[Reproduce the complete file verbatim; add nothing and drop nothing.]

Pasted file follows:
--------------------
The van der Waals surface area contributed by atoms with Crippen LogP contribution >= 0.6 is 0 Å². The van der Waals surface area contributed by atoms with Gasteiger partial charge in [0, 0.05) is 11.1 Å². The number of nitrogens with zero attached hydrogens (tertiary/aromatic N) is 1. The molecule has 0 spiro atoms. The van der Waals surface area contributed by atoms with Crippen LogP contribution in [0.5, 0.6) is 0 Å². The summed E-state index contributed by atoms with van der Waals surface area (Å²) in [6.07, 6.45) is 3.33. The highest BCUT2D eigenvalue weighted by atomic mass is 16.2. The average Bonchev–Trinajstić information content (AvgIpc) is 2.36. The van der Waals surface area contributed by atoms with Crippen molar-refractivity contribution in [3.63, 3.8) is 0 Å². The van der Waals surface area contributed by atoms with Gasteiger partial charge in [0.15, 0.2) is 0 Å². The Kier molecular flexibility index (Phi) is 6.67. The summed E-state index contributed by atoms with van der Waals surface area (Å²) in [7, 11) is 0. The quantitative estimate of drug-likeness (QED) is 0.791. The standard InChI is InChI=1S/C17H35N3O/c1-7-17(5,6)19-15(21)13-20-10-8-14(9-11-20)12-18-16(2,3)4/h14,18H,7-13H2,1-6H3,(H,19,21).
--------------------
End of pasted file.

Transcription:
The van der Waals surface area contributed by atoms with Crippen LogP contribution >= 0.6 is 0 Å². The van der Waals surface area contributed by atoms with Gasteiger partial charge in [0, 0.05) is 11.1 Å². The number of nitrogens with zero attached hydrogens (tertiary/aromatic N) is 1. The molecule has 0 spiro atoms. The van der Waals surface area contributed by atoms with Crippen LogP contribution in [0.5, 0.6) is 0 Å². The summed E-state index contributed by atoms with van der Waals surface area (Å²) in [6.07, 6.45) is 3.33. The highest BCUT2D eigenvalue weighted by atomic mass is 16.2. The average Bonchev–Trinajstić information content (AvgIpc) is 2.36. The van der Waals surface area contributed by atoms with Crippen molar-refractivity contribution in [3.63, 3.8) is 0 Å². The van der Waals surface area contributed by atoms with Gasteiger partial charge in [0.15, 0.2) is 0 Å². The Kier molecular flexibility index (Phi) is 6.67. The summed E-state index contributed by atoms with van der Waals surface area (Å²) in [7, 11) is 0. The quantitative estimate of drug-likeness (QED) is 0.791. The standard InChI is InChI=1S/C17H35N3O/c1-7-17(5,6)19-15(21)13-20-10-8-14(9-11-20)12-18-16(2,3)4/h14,18H,7-13H2,1-6H3,(H,19,21).